The Fruits of Mobility that We Shall Never Eat

_MG_7949Large.JPGEarlier this week in Barcelona, the Mobile World Congress took place.

This is the single largest conference about cell phone and other mobile technologies in the world.

Technologies introduced here will cascade into the real world over the course of 2008.

The focus of this year’s event is on touch screen devices that are more like computers than phones, and the disrupting power of Google.

What’s more, this year’s congress represents the final nail in the coffin of CDMA, the equivalent of Betamax in the mobile telecommunications industry.

Somewhat ironically, probably the biggest trend at this year’s Mobile World Congress emerged last January at MacWorld.

That was when Apple introduced the iPhone, an elegant handheld computer that demonstrated to the mobile industry what a cell phone should be.

Technology leaders such as Nokia and Samsung were rocked into readjusting their approaches to mobile phones and the software on them.

And Motorola, once a leader with the popular RAZR, is now on the brink of folding their mobile phone business, due in no small part to the iPhone.

One of the major features of the iPhone is its fun and functional touch screen interface, and this is what virtually every handset maker is rushing to emulate, with mixed results.

As a result, touch screens are rampant in Barcelona this year.

Touch screen devices are designed to replace the buttons on your phone with a big screen that displays just the controls you need, when you need them.

The touch screen interface sounds simple in concept. But the difference between, say, Apple’s iPhone and HTC’s Touch demonstrate just how good and bad it can be in implementation.

Of course, there are some potential iPhone killers in Barcelona.

Garmin (yes, the GPS company) is set to release their Nüvifone later this year, and Nokia has juiced up their already lust-worthy N-series of handsets with a new awe-inspiring set of features.

Currently at risk of being an also-ran in the mobile phone business, Sony-Ericsson also announced a landmark new product, the Experia X1. This sexy-looking slider is destined to go State-side in the next few months.

A lot of talk in Barcelona surrounds some of the first public previews of Google’s new Android mobile operating system.

A mobile phone’s operating system provides it with its basic capabilities and offers us, as users, the “look and feel” that we interact with when we actually use a device.

The dominant mobile operating system, for example, is one hardly any North American has heard of: Symbian, which was shipped on over 77 million handsets last year. If you have a phone from Nokia, Sony Ericsson, or Samsung, you’re using Symbian.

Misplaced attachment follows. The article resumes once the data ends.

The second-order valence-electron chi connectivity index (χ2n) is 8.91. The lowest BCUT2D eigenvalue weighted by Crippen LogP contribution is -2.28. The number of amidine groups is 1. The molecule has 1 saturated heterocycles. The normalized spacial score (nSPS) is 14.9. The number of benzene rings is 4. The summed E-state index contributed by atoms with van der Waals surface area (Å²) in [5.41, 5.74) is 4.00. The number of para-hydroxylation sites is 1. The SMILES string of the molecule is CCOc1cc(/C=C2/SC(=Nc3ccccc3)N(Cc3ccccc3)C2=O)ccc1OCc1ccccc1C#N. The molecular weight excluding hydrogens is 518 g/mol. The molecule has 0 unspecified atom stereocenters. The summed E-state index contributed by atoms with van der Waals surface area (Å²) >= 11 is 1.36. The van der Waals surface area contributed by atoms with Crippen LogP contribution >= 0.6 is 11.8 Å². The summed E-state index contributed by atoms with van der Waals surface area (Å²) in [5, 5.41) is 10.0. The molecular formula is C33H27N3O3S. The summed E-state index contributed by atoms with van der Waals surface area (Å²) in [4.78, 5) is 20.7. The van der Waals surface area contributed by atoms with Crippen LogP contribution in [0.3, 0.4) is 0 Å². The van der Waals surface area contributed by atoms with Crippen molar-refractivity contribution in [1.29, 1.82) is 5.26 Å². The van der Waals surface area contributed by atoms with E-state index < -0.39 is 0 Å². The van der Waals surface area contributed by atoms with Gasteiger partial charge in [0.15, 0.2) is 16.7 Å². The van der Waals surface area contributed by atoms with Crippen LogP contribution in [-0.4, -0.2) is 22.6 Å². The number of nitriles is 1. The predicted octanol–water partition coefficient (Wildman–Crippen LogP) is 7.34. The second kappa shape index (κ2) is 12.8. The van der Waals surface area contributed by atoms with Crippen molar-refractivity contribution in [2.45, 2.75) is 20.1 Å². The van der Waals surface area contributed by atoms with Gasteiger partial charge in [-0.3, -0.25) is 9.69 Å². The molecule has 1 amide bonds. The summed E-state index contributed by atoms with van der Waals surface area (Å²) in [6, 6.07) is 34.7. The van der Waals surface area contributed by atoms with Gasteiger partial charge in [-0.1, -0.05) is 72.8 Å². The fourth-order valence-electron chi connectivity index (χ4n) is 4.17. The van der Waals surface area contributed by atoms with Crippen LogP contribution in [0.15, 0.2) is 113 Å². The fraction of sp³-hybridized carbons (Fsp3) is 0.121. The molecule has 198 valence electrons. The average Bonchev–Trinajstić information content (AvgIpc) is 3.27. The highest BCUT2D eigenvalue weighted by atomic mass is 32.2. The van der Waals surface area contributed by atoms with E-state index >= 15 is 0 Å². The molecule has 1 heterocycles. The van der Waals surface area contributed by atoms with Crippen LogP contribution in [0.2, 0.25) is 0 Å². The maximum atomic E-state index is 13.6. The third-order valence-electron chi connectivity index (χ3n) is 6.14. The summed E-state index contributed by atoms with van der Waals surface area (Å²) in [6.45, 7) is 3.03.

More dominant in North America are RIM’s Blackberry, Microsoft’s Windows Mobile, and Apple’s Mac OS X on the iPhone. But each of these hold a paltry portion of the market in comparison to Symbian.

So why would Google even bother to enter what, at first blush, is a market already controlled by a number of dominant players?

As usual, Google isn’t about status quo. Its Android is all about sea change.

Acquired three years ago in a private sale for an undisclosed sum, Android is Google’s wake up call to the mobile industry.

Android is the industry’s first step into what I call Relationship Technology. If you’re a regular reader of this column then you know that I consider RT the logical next step after Information Technology.

Most devices we use today, including computers and mobile handsets, are simply dumb conduits of stock information. RT, in the form of Google’s Android, is all about building a context around your current state of being.

Android maintains a constant awareness of where you are and what you’re doing so that any device it’s running on can constantly provide you with immediately relevant subject matter without any effort on your part.

By all reports from Barcelona, Android is in a very rough state.

There aren’t even any commercially-oriented handsets on show.

But when it hits the market later this year, Google’s Android will harken in a new era of mobile computing that will permanently change how we communicate — to a far greater extent than even the iPhone.

Finally, and this is of interest to many North Americans whose lives depend on the technology, this year’s Mobile World Congress is the swan song for CDMA.

CDMA is the telecommunications platform for two of Canada’s largest mobile service providers, Bell and Telus, and for a handful in the US, including Verizon. And simply put, it’s the Betamax of the industry.

The Mobile World Congress used to be all about GSM, CDMA’s arch-rival, and the dominant global platform by far.

This year, as almost an expression of pity, they let CDMA players into their show. It’s a cruel act of triumph, akin to Peter Pan forcing Captain Hook to announce he’s a codfish. A sort of, “In your face, CDMA.”

Because the simple fact is, none of the really cool technologies at the Mobile World Congress will ever meet a CDMA network. They’ll all be implemented for GSM-based networks around the world.

In short, Mobile World Congress 2008 is a wake up call to the North American mobile industry: time to upgrade, dude.

Alas, that day is likely far in the future. We’ll be stuck with afterthought handsets from tier-two technologies companies willing to service a withering platform for some time to come.

However, that’s what we have the internet for: to discover the wondrous technologies that are beyond our reach. We’ll just have to get used to wiping the saliva off our keyboards.